Why doesn’t the US have freeways with no general speed limit, like the German autobahn?
So I usually cross-post to Medium only my best (read: favorite) Quora Answers (regardless of how many upvotes they received), but for some reason, my answer to this question has by far the most upvotes from anything I’ve ever written: a whopping 2.5K as of April 2017. Well, that’s “whopping” for me, anyway: despite being a 2x Top Writer, none of my answers have this many upvotes. Go figure.
So here it is in its original form, entirely unedited, if only because, well, people seem to like what I’ve written here.
In more or less decreasing order of importance, why America cannot handle high-speed autobahn-type freeways:
- Car control. It’s too easy to get a driver’s license in America, i.e., formal car control courses are not required and are required for speeds greater than 70 or 80 mph / 130 kph. Car dynamics change radically once you start to exceed 90 and 100 mph / 140–160 kph, especially with respect to suspension (bumps) and aerodynamics, especially in cars that aren’t properly designed for high-speed driving. To wit: it is far more difficult to get a driver’s license in Germany.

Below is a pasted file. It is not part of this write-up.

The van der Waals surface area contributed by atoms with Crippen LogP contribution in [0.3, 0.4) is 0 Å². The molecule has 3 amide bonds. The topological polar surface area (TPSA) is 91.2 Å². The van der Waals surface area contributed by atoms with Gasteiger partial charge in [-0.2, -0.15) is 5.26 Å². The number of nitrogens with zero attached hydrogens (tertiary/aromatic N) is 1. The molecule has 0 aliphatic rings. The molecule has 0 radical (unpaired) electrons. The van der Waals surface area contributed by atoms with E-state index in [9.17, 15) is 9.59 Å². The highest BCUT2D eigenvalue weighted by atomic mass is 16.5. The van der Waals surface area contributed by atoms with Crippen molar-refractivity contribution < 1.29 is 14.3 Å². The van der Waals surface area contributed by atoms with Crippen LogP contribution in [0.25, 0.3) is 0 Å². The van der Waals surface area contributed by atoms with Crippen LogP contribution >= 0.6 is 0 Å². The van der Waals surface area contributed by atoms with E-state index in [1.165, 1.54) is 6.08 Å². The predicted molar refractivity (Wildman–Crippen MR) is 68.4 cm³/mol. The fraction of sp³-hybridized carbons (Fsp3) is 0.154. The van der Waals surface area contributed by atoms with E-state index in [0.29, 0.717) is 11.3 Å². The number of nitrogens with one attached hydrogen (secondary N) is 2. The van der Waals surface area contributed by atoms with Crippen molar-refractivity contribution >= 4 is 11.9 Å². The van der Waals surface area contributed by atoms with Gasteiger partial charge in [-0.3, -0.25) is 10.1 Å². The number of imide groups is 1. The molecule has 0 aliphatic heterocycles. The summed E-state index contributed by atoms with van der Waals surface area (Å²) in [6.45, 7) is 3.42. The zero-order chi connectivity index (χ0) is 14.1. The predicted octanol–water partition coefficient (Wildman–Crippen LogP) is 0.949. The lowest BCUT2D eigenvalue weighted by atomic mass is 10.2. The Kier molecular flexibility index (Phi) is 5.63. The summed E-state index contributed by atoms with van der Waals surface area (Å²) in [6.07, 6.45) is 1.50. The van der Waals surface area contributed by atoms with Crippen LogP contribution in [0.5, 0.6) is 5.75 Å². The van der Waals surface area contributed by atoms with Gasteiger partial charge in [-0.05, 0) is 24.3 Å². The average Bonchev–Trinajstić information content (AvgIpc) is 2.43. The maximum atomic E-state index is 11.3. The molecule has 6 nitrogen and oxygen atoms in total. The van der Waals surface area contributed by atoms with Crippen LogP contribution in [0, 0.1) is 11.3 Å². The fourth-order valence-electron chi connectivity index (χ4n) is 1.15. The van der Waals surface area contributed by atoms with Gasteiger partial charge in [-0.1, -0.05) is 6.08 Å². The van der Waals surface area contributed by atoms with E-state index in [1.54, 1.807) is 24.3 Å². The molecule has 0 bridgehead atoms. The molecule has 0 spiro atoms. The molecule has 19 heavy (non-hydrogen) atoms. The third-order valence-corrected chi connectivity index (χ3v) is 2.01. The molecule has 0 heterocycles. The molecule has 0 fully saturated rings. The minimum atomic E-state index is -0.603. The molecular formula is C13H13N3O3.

- Driving etiquette and rules. In addition to formal car control classes, proper driving etiquette and rules need to be enforced beyond merely “signal to switch lanes,” “look over shoulder,” etc. For example: “left lane for passing ONLY.” A big reason the autobahn works in Germany is because people religiously obey the lane rules: you keep as far to the right as possible, and use left lanes for passing ONLY.
- American culture. Most Americans’ mentality towards driving cannot handle the far greater responsibility required by higher speed limits, let alone derestricted stretches of highway. Combine this with a general sense of entitlement (think large SUV sitting in the passing lane doing 55 mph while surrounding traffic is doing 65) and part of the problem is clearly cultural.
- Road construction. German autobahns are an engineering marvel of road surface construction: they are unbelievably well maintained, smooth, and with none of the poorly constructed undulations, bumps, and dips of American freeways (at least here in California). Further, they are all made of asphalt / tarmac unlike the recent trend (in California) of using noisy, low-friction concrete which is basically useless in the rain.
- Service stops. German (and many European countries) freeways have awesome “pitstop-like” gas stations: you don’t have to fully exit the freeway, rather the station is on a sort of pit road alongside the freeway. This makes the entire freeway process — especially on long road trips — a far more efficient process and adds to the whole package.
There’s a reason why during my travels in Europe, and Germany in particular, I saw far fewer near-accidents and witnessed far fewer ignorant drivers as I cruised along at 220 kph / 130 mph than I do on a daily basis here in California at half that speed.